Depending on your company’s region or state, you may be required to fulfill certain laws to accommodate all breastfeeding employees.
Here are some helpful resources that can help you navigate these regulations.
The US Federal Government established clear guidelines on breastfeeding accommodations in Section 7 of the 2010 Fair Labor Standards Act (FLSA), including:
- reasonable break time to express breast milk for 1 year after a baby’s birth;
- sufficient space in a private space that is not a bathroom (here are some examples)
- can include just a chair in a screened-off area
- employers are not required to pay for breast-pumping breaks, but many do
- time accommodations can include:
- flexible schedule
- opportunity to work extra time (arriving earlier or staying later)
- shorter meal break
What Employers Need to Know about Breastfeeding and Work – Office on Women’s Health (part of the U.S. Department of Health and Human Services [HHS])
Business Case for Breastfeeding – Office on Women’s Health
Steps for Creating a Breastfeeding Friendly Worksite: Easy Steps to Supporting Breastfeeding Employees – Office on Women’s Health
Fact Sheet on Break Time for Nursing Mothers under the FLSA – U.S. Department of Labor
Break Time for Nursing Mothers – U.S. Department of Labor
Frequently Asked Questions – Break Time for Nursing Mothers – U.S. Department of Labor
State by State
In the US, each state promotes breastfeeding at work to a different degree. Many go beyond the federal laws by requiring accommodations.
All fifty states protect a woman’s right to breastfeed her baby in any public or private location.
Thirty states exempt public indecency laws including Alaska, Arizona, Arkansas, Florida, Idaho, Illinois,Kentucky, Louisiana, Massachusetts, Michigan, Minnesota, Mississippi, Missouri, Montana, Nevada, New Hampshire, New York, North Carolina, North Dakota, Oklahoma, Pennsylvania, Rhode Island, South Carolina, South Dakota, Tennessee, Utah, Virginia, Washington, Wisconsin and Wyoming.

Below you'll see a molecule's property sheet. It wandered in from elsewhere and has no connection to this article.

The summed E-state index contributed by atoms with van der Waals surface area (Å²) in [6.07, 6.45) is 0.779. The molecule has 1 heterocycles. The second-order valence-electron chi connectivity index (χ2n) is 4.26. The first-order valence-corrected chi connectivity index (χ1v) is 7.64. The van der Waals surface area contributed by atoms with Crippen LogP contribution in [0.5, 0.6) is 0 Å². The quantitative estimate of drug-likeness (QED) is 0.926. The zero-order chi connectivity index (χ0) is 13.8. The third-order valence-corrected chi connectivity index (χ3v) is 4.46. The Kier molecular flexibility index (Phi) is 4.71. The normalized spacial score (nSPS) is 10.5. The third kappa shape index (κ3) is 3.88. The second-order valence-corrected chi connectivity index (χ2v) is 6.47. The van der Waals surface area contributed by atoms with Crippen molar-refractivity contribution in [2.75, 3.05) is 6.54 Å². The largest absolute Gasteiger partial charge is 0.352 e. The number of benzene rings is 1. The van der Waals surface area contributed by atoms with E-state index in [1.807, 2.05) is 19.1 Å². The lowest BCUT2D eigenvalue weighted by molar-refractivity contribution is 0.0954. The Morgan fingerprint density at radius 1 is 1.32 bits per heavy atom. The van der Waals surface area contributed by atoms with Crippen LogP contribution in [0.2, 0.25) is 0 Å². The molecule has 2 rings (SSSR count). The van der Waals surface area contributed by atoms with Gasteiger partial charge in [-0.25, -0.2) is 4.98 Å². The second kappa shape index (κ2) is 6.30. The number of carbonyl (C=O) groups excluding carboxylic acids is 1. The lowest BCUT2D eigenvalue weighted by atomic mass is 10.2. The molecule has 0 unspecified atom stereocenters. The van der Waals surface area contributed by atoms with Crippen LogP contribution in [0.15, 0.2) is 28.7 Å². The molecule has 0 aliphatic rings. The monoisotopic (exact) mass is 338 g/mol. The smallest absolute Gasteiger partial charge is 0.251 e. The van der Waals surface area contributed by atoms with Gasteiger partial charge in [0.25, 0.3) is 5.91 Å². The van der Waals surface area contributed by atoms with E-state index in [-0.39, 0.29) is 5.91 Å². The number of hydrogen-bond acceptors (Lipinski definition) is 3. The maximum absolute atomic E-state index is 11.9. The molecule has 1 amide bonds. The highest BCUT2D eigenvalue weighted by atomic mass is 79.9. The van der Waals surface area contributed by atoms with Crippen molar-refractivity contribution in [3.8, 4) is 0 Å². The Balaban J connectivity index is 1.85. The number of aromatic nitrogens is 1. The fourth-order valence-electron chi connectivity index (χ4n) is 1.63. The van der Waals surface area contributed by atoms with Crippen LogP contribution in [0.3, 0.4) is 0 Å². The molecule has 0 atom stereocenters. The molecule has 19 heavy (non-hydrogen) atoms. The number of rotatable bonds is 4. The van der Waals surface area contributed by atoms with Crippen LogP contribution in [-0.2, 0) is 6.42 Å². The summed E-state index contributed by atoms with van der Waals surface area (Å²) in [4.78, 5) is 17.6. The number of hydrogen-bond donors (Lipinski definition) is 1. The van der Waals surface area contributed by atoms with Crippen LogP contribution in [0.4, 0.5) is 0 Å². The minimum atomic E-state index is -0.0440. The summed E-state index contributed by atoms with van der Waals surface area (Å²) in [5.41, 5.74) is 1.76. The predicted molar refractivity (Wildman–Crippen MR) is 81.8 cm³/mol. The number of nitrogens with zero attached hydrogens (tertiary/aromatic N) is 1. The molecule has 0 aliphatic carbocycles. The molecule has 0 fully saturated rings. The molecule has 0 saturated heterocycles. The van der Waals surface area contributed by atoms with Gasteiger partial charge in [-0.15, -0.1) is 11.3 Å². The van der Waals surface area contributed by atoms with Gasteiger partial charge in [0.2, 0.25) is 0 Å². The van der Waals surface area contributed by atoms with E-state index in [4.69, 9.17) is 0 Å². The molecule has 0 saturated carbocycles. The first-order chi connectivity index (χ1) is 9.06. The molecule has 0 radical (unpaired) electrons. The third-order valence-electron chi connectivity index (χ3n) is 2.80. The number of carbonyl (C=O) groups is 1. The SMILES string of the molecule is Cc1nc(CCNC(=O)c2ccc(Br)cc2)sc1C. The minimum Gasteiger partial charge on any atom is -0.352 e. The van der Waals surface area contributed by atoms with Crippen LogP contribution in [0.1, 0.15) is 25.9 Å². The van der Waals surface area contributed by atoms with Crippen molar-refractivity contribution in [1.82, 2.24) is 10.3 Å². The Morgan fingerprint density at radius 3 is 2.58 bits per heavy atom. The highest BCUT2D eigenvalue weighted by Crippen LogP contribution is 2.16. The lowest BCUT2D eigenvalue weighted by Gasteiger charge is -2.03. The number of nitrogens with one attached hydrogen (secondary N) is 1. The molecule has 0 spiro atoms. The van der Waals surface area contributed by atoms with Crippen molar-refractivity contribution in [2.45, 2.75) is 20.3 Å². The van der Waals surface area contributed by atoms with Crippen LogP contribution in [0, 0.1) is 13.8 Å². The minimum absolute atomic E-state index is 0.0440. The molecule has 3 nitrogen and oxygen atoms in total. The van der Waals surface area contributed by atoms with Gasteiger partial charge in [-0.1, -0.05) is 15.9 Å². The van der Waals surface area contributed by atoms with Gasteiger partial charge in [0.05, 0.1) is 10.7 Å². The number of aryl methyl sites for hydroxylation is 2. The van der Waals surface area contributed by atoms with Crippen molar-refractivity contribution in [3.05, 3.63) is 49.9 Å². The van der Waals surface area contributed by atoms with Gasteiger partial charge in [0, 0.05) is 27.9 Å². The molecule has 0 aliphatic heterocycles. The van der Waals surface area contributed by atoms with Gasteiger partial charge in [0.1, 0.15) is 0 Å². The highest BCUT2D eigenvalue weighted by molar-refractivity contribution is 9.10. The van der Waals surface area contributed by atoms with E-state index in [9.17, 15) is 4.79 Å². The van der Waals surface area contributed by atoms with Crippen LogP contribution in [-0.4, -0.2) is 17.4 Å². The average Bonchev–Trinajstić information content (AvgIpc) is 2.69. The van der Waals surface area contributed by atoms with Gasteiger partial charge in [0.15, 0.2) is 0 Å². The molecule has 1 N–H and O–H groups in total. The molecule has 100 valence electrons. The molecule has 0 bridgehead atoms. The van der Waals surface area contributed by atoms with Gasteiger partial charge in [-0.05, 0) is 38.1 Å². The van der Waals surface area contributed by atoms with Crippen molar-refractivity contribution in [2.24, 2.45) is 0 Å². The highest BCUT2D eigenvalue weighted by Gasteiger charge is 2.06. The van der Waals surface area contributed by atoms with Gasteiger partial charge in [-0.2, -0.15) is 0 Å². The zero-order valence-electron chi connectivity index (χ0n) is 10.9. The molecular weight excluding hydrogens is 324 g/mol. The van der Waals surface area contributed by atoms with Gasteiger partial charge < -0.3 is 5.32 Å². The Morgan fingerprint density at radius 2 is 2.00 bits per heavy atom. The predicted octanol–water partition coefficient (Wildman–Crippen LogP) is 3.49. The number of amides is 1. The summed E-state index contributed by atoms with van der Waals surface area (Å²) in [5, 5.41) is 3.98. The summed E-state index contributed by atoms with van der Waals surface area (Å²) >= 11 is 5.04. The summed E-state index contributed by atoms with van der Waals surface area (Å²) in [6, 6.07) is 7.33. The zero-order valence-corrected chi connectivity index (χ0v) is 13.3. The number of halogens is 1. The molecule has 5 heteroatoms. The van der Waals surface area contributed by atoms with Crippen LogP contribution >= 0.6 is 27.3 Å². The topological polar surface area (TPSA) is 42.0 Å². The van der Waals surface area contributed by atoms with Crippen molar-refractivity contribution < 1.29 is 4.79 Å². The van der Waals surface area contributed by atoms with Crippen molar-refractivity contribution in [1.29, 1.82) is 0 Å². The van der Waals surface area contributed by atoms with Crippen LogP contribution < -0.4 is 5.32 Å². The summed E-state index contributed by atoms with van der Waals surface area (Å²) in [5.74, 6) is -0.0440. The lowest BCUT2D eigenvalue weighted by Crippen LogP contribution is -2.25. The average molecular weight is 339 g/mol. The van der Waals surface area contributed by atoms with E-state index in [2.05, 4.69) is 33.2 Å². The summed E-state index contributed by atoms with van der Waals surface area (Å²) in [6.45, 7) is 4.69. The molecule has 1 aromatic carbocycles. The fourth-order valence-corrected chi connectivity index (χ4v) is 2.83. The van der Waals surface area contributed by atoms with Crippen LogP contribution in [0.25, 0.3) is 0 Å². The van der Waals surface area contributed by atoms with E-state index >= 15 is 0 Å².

Twenty-nine states, as well as the District of Columbia and Puerto Rico, have specific laws for how employers should accommodate breastfeeding in the workplace including Arkansas, California, Colorado, Connecticut, Delaware, Georgia, Hawaii, Illinois, Indiana, Louisiana, Maine, Minnesota, Mississippi, Montana, New Hampshire, New Jersey, New Mexico, New York, North Dakota, Oklahoma, Oregon, Rhode Island, Tennessee, Texas, Utah, Vermont, Virginia, Washington and Wyoming.
(Source: National Conference of State Legislatures)
A 2018 bill requires Illinois employers with more than 5 employees to provide employees who wish to breastfeed with reasonable paid break time (in addition to an unpaid 30-minute lunch period) to express milk for up to 1 year after the birth. Previously, the law only required unpaid break time, but it did not limit the timeframe to one year. Any additional break time to express milk must be paid.
If the employer believes break times create an undue hardship that disrupt operations, they must demonstrate this in order to avoid complying with the requirements.
(Source: HR Source)
Pregnancy and Breastfeeding Accommodations – Washington State Office of the Attorney General
Expression of Breast Milk in the Workplace: Reasonable Accommodation – 2019 Washington House of Representatives Bill 1930
Workplace breastfeeding policies: Infant-friendly designation – Washington State Legislature RCW 43.70.640
Breastfeeding Friendly Workplace – Australian Breastfeeding Association
Breastfeeding Friendly Workplace Toolkit – Waterloo Public Health Waterloo, Canada
Breastfeeding in Ireland: A five-year strategic action plan – National Committee on Breastfeeding, Department of Health and Children
Becoming Breastfeeding Friendly Scotland: Report – Scotland Children and Families Directorate
Examples of Breastfeeding Programs and Policies
Healthy Communities Strategy for Breastfeeding Designation – North Carolina Public Health
Florida Breastfeeding Friendly Employer Award – Florida Breastfeeding Coalition Inc.
Breastfeeding Friendly Worksite Program – Missouri WIC
Investing in Workplace Breastfeeding Programs and Policies: An Employer’s Toolkit – National Business Group on Health Center for Prevention and Health Services